King of the Gamers
Dennis Fong Is Leading an Online Subculture Into the Mainstream
By Mark Leibovich
Fong, 22, is yet another of this era's unlikely Nerds Transcendent sprung from basement obscurity by the global reach of the Internet. He has earned $250,000 in prize money, endorsement fees and book royalties from a realm where the object is often as simple as killing as many cartoon gladiators as possible in an online "theater." He has won a red Ferrari and has been immortalized in his own trading card.
So he's a natural target for desktop punks who want to make a quick reputation. "People try to bait me into playing," said the soft-spoken cyberkiller. "There's a Wild West mentality on the Internet that you just deal with."
At first glance, Dennis Fong rules a quaint adolescent subculture, albeit a very violent one that some have blamed for desensitizing users to bloodshed. But "subculture" sells the ambitions of this cybersport way short--as do the electronic game sector's estimated annual sales of $6 billion in software, piles of which are now dressed in holiday wrapping paper. Yearly sales of computer games now rival Hollywood's box-office take.
As the Internet spreads, computer-game evangelists say the toys they love will soon become as common a form of leisure--or procrastination--as television is today. This vision is an intergalactic leap from what's traditionally been associated with electronic games: the fridge-sized arcade machines or childhood Atari boxes.
But as with so much else, the Internet has spurred expansive notions, and the "gamer community," once banished to rec-room fringes, is enjoying a flush sense of manifest destiny. Unlike their video-game predecessors, online games allow participants to play not just against the machine but also against like-minded people across the street or across the globe. Why rest with a small victory in the den when you can obliterate someone across the ocean?
"Gaming might get even bigger around the world than soccer," said Fong, known to gamers by the Pele-like single name Thresh, short for "Threshold of Pain." As business and shopping functions have moved online, he said, competitive recreation--in the form, say, of midday office combat between Bill Gates in Seattle and Steve Jobs in Silicon Valley--will become an ingrained part of the digital age from day to day.
Shoot'em-up online games such as Doom and Quake have helped make this possible. Since 1997, the online gamer population has leapt from 5.5 million to 14 million, according to Forrester Research Inc., a Cambridge, Mass., technology consultancy. The number is projected to reach 33 million by 2002. That mainstream potential has given a big boost to gamers' self-image.
"We are not recluses, we are not socially inept, and the world is starting to learn about us," said Trish Gray, a skateboarding punk rocker who has been playing games for most of her 22 years. As she sleeps at night, Gray often dreams of being trapped inside a game theater. "I'm always running around, and all of the best players in the world are trying to get me," she said. "I've never gotten badly injured or killed. But I always wake up exhausted."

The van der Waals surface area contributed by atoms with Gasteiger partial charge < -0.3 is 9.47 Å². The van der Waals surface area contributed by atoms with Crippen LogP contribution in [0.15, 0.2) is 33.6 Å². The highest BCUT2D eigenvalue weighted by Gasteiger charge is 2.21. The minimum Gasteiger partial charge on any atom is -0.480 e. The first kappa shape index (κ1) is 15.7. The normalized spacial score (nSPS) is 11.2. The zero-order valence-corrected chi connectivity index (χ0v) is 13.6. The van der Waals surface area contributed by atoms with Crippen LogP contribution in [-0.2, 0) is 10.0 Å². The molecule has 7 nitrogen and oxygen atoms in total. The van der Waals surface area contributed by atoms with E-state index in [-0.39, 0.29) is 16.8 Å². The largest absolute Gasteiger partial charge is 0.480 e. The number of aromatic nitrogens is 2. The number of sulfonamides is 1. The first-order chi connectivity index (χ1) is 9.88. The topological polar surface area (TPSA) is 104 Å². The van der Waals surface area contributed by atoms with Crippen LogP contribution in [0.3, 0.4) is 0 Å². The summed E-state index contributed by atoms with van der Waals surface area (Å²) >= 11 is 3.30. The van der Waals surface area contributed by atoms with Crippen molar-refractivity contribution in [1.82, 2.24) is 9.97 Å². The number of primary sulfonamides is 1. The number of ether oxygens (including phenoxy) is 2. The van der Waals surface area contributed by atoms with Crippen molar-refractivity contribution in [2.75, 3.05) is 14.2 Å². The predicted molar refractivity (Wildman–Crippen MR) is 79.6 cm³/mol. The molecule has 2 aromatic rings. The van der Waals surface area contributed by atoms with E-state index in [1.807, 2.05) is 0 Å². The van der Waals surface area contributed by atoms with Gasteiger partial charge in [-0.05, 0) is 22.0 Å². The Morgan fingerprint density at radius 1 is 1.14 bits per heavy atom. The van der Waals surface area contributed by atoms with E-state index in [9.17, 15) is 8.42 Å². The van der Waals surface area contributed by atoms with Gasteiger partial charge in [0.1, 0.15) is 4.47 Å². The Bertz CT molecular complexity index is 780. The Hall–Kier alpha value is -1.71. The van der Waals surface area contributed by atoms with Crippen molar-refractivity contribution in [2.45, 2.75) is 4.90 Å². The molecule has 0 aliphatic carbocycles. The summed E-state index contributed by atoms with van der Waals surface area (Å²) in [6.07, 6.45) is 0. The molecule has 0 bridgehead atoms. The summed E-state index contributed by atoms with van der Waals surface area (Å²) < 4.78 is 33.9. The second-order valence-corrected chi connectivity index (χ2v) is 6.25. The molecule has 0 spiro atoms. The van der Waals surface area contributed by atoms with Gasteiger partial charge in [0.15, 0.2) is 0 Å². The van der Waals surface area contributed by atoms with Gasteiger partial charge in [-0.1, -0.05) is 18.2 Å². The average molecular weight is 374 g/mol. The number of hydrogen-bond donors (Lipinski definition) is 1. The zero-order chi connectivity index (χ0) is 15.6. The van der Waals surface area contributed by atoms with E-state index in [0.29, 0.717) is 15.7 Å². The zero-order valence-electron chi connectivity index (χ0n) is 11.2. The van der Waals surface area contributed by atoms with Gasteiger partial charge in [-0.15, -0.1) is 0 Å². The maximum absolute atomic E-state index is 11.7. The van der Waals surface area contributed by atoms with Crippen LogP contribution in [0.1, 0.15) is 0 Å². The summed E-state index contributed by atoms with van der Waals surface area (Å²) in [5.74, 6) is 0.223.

Gray works at Gamers.com, an online network for game players based in a Berkeley office suite littered with empty Mountain Dew cans. She describes a tough adolescence, getting "emancipated" from her parents in South Carolina at 16, then living homeless at various points. In time, she fell in with the surrogate extended family of gamers. She considers herself one of Fong's most devout groupies. The best thing about him, she says, is that he cares deeply about the "the greater good of the gamer community."
Gamers worldwide have made a celebrity of Thresh, an owlish-looking community-college dropout who has won thousands of matches over a six-year career and whose electronic body count is fast approaching 1 million. He gets autograph requests in the Comp USA parking lot, and his beauty-queen girlfriend ("Miss Chinatown San Francisco 1994") gets jealous of his mass appeal. Gamer "kids," some in their thirties and forties, marvel at what is known as "Thresh ESP," Fong's knack for knowing exactly where his enemies are in a game, even if they are off-screen.
"Obviously I don't really have ESP," Fong said by way of reassurance. "My secret is that I tend to soak up everyone else's tricks. I remember tendencies and angles and I integrate all of them. That's my edge."
His preferred domain is the smash hit game Quake 3. It costs about $50 for the game's software, which allows players to log onto an online venue. Players choose a particular "server" on the Internet depending on their skill level; there is one for beginning players, one for experts and so on. Once inside, the player inhabits a dreamy, gothic-like mansion, or "environment," surrounded by explosions and enemies. The player who stays alive and kills the most 3-D armored figures wins.
That winner is inevitably Thresh. "Think Michael Jordan playing against a high school team," said Garth Chouteau, spokesman for the Professional Gamers' League, a San Francisco-based organization that puts out gamer trading cards and, according to its promotional literature, will "do for computer games what the NBA has done for two peach baskets and a medicine ball." PGL officials prefer the term "athletes" to "gamers."
Fong has lost just two games in tournament play, most recently to Kurt "Immortal" Shimada, a Pleasanton, Calif., high school student, in a PGL-sponsored tournament last year. Fong then came back, beat everyone in the losers bracket and spanked Immortal in the finals. When he's ensconced in a game, Fong's eyes assume a signature trance-like deadness. He's an adept "two-hander," which means he can control the screen with both mouse and keyboard.